CushCore 27.5+ Insert
CushCore's tire inserts are probably the most well-known flat tire solution on the market right now, but CushCore's Adam Krefting also emphasized how their closed-cell foam inserts are effective at changing the spring rate of the tire for the better, too. That's right, your tire is essentially an air spring, and using a foam insert is kinda like putting volume-reducing tokens into it: It shrinks the volume of the air chamber and means that the rate will ramp up quicker.
This changes how the tire reacts with the ground, Krefting explained, and how the closed-cell foam damps the tire's reactions.
And now you'll be able to run CushCore in your 27.5+ tires, too. The new size isn't just a lot wider than their previous offerings, though, as that would add a load of unneeded weight. Instead, cutouts on the underside keep the wider insert to within just 40-grams of the standard width version. The price is the same - $149 USD for a set - and that also gets you the required valve stems that play nice with the inserts.
Smanie is a relatively new saddle company who say they've put a hell of a lot of research and effort into their seat designs, and the N.spire is their fresh mountain bike offering. You'll be able to get it in 136mm, 146mm, and 156mm widths, all of which you can test out via their demo program at participating bike shops. Smanie says that they've employed finite element modeling to design the N.spire, and that it's the brainchild of a pro mountain biker and biomedical engineer who simply wanted the seat to feel invisible.New HT Pedals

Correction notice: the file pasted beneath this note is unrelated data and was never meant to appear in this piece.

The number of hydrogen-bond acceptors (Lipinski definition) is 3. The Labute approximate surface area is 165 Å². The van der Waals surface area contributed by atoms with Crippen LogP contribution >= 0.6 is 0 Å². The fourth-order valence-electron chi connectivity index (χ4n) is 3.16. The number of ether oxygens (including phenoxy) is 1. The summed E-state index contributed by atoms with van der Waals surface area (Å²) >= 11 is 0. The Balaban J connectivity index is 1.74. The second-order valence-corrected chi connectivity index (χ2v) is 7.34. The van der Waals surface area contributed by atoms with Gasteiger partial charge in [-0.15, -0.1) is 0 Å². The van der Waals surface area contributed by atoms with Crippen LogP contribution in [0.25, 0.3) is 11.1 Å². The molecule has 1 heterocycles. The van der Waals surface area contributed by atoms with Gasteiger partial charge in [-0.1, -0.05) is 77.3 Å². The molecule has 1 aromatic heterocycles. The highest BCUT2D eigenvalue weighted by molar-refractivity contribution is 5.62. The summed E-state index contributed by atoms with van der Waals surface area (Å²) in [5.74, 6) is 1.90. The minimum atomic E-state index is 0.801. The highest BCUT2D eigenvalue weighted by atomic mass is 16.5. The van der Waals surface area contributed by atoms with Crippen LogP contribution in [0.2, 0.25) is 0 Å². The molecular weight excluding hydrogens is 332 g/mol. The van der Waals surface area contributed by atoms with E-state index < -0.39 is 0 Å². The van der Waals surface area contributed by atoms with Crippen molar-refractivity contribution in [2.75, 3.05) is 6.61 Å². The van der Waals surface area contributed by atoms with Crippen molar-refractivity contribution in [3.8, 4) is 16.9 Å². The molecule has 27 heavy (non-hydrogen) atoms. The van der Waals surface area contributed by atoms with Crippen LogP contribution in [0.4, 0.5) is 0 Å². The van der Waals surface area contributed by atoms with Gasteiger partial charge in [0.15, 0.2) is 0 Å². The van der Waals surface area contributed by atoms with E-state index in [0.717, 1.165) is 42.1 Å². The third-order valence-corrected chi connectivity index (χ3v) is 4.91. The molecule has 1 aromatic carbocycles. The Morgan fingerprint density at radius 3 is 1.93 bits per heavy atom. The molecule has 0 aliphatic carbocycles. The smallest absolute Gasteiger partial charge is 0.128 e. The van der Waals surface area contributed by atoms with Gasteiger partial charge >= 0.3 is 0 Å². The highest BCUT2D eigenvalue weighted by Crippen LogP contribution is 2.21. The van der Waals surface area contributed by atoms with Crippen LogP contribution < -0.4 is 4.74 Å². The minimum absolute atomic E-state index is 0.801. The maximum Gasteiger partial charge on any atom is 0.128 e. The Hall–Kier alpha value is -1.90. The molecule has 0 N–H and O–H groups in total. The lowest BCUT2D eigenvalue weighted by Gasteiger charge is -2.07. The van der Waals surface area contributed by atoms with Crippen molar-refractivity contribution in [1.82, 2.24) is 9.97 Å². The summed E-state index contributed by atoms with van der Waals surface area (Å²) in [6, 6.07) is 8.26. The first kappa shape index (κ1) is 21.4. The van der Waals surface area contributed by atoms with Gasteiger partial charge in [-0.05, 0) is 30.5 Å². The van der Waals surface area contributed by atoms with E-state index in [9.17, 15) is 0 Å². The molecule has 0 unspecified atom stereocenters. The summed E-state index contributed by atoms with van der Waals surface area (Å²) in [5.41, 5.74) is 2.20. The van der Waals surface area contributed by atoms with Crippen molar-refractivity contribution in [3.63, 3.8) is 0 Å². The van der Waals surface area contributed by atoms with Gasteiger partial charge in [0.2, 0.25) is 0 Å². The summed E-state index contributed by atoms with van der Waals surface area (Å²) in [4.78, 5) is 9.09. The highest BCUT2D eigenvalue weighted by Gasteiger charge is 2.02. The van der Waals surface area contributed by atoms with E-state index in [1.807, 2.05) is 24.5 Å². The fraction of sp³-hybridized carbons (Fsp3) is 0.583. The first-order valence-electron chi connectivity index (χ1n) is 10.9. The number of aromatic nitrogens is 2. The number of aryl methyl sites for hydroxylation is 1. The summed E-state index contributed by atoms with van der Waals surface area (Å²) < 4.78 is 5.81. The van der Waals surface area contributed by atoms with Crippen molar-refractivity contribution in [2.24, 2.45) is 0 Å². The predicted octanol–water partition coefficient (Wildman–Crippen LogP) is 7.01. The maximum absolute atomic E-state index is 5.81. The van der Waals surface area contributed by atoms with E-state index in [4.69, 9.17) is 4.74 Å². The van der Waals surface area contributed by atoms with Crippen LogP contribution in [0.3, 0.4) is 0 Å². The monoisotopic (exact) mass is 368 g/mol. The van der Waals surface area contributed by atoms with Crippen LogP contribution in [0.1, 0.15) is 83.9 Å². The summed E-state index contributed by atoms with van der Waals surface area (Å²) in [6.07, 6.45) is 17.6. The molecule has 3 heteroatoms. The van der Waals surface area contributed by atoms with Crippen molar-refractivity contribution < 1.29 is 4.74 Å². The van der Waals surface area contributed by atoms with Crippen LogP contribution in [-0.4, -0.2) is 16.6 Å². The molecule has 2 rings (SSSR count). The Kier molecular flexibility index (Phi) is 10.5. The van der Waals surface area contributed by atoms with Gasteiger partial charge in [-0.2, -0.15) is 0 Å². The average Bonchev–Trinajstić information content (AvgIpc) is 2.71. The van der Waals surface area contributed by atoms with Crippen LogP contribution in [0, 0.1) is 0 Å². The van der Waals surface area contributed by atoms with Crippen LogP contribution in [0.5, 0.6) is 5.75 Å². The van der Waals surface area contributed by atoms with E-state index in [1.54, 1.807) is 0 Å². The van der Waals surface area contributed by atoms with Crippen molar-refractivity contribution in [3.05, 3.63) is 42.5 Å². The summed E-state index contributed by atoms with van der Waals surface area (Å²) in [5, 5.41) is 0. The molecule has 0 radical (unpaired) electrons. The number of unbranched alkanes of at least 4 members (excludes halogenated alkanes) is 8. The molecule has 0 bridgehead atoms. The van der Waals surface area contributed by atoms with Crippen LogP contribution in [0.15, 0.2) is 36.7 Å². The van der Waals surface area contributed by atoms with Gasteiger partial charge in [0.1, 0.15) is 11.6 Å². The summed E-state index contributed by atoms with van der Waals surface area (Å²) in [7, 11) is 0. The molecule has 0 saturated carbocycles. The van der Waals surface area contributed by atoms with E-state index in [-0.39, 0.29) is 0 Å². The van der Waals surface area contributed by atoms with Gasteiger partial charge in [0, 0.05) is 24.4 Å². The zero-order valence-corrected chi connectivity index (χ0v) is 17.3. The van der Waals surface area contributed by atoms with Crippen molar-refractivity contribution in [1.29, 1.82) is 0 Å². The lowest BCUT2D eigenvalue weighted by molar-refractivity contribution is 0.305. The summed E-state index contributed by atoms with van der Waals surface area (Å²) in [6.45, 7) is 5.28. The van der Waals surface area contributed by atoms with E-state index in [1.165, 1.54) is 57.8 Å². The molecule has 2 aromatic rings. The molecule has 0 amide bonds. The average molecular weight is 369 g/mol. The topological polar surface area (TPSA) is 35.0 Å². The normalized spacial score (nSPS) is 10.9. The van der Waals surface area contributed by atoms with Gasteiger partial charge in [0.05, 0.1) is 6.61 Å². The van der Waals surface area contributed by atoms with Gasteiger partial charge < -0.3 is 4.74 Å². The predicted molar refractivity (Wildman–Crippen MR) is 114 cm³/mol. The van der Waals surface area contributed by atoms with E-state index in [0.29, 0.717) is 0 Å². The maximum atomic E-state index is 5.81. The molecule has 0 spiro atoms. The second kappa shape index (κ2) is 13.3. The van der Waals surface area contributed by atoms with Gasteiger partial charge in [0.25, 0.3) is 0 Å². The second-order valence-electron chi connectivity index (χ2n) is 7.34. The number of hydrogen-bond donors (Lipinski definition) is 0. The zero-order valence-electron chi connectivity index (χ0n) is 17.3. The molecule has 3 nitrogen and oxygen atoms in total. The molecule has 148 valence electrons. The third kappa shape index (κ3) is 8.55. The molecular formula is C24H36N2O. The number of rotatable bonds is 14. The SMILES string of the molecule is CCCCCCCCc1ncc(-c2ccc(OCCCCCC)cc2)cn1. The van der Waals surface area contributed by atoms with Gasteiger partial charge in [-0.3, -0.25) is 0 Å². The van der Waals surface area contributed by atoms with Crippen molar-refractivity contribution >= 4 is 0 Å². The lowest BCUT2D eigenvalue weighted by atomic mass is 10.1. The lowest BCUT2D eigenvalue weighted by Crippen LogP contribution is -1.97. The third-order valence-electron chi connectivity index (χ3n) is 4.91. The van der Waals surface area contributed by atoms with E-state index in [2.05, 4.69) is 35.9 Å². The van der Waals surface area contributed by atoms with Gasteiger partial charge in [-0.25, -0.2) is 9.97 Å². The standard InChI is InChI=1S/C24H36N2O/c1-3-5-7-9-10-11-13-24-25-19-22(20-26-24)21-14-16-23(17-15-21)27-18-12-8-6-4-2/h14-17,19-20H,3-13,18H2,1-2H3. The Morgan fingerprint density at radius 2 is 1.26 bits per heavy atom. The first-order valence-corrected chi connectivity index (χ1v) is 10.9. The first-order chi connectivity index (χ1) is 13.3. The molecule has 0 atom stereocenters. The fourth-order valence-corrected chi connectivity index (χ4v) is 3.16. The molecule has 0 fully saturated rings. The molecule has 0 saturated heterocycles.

I think HT has debuted a new, or at least a revised, pedal at every single tradeshow in recent memory, and Eurobike 2018 was no different. This time around it's two fresh, less expensive versions of existing models, with the T1 and D1 being joined by the GT1 (pictured above) and GD1. The former is a trail-style pedal that features a medium-sized cage and looks a lot like the T1 that we reviewed back in 2017, but it costs $70 USD instead of $135 USD. HT is able to slash the price in half thanks to going with a slightly taller die-cast body rather than a forged one, with this also allowing for larger bearings to be used inside. It's also powder coated instead of being anodized.
The result is pretty much half the price, sees larger bearings that might last longer, and weighs just 20-grams more than its more expensive brother. Sounds like a good trade-off to me.
The other new offering, the GD1, is, you guessed it, the less expensive version of the D1 that's a single-sided clipless platform pedal. The normal D1 is pretty much just a one-sided X2 DH pedal for those who want a hybrid setup (please comment if that's what you've got as I've never seen anyone using these the wild), and the GD1 (pictured above) features the same die-cast body treatment as the GT1. It's thicker and has larger bearings, too, and also goes for $70 USD.